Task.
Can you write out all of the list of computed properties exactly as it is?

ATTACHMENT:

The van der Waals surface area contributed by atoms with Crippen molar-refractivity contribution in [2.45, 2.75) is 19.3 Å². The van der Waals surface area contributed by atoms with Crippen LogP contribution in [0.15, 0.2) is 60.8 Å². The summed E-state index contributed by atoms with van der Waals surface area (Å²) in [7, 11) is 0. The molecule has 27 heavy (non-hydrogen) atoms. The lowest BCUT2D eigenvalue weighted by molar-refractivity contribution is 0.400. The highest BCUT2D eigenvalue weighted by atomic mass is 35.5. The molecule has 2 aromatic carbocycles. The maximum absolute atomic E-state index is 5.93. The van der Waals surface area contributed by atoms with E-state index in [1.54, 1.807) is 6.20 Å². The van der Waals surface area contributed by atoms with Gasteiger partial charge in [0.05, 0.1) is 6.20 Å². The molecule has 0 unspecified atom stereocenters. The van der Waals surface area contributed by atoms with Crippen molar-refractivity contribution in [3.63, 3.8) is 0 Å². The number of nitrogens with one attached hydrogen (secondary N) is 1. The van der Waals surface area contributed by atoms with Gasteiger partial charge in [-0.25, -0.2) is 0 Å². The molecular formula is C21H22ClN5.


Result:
The van der Waals surface area contributed by atoms with Crippen molar-refractivity contribution in [2.45, 2.75) is 19.3 Å². The van der Waals surface area contributed by atoms with Crippen LogP contribution in [0.15, 0.2) is 60.8 Å². The summed E-state index contributed by atoms with van der Waals surface area (Å²) in [7, 11) is 0. The molecule has 27 heavy (non-hydrogen) atoms. The lowest BCUT2D eigenvalue weighted by molar-refractivity contribution is 0.400. The highest BCUT2D eigenvalue weighted by atomic mass is 35.5. The molecule has 2 aromatic carbocycles. The maximum absolute atomic E-state index is 5.93. The van der Waals surface area contributed by atoms with E-state index in [1.54, 1.807) is 6.20 Å². The van der Waals surface area contributed by atoms with Gasteiger partial charge in [0.05, 0.1) is 6.20 Å². The molecule has 0 unspecified atom stereocenters. The van der Waals surface area contributed by atoms with Crippen molar-refractivity contribution in [3.63, 3.8) is 0 Å². The number of nitrogens with one attached hydrogen (secondary N) is 1. The van der Waals surface area contributed by atoms with Gasteiger partial charge in [-0.25, -0.2) is 0 Å². The molecular formula is C21H22ClN5.